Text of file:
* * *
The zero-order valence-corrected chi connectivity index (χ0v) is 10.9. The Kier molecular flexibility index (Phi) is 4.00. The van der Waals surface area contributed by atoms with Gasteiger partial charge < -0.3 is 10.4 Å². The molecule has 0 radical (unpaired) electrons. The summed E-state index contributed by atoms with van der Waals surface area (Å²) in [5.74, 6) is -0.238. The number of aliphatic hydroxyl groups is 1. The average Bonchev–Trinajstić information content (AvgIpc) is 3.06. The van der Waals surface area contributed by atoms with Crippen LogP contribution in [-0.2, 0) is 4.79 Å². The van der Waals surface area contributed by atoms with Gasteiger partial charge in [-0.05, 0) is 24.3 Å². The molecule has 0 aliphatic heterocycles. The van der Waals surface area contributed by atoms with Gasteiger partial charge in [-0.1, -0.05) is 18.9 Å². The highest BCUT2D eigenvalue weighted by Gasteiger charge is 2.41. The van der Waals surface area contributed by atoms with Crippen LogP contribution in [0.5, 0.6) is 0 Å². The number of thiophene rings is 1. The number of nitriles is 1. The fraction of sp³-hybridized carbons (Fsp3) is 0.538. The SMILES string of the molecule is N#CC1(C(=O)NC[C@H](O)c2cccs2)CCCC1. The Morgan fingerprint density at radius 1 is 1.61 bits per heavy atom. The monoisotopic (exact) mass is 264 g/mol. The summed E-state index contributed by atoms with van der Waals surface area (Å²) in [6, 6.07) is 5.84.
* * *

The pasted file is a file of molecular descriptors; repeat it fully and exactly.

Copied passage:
The zero-order valence-corrected chi connectivity index (χ0v) is 10.9. The Kier molecular flexibility index (Phi) is 4.00. The van der Waals surface area contributed by atoms with Gasteiger partial charge < -0.3 is 10.4 Å². The molecule has 0 radical (unpaired) electrons. The summed E-state index contributed by atoms with van der Waals surface area (Å²) in [5.74, 6) is -0.238. The number of aliphatic hydroxyl groups is 1. The average Bonchev–Trinajstić information content (AvgIpc) is 3.06. The van der Waals surface area contributed by atoms with Crippen LogP contribution in [-0.2, 0) is 4.79 Å². The van der Waals surface area contributed by atoms with Gasteiger partial charge in [-0.05, 0) is 24.3 Å². The molecule has 0 aliphatic heterocycles. The van der Waals surface area contributed by atoms with Gasteiger partial charge in [-0.1, -0.05) is 18.9 Å². The highest BCUT2D eigenvalue weighted by Gasteiger charge is 2.41. The van der Waals surface area contributed by atoms with Crippen LogP contribution in [0.5, 0.6) is 0 Å². The number of thiophene rings is 1. The number of nitriles is 1. The fraction of sp³-hybridized carbons (Fsp3) is 0.538. The SMILES string of the molecule is N#CC1(C(=O)NC[C@H](O)c2cccs2)CCCC1. The Morgan fingerprint density at radius 1 is 1.61 bits per heavy atom. The monoisotopic (exact) mass is 264 g/mol. The summed E-state index contributed by atoms with van der Waals surface area (Å²) in [6, 6.07) is 5.84.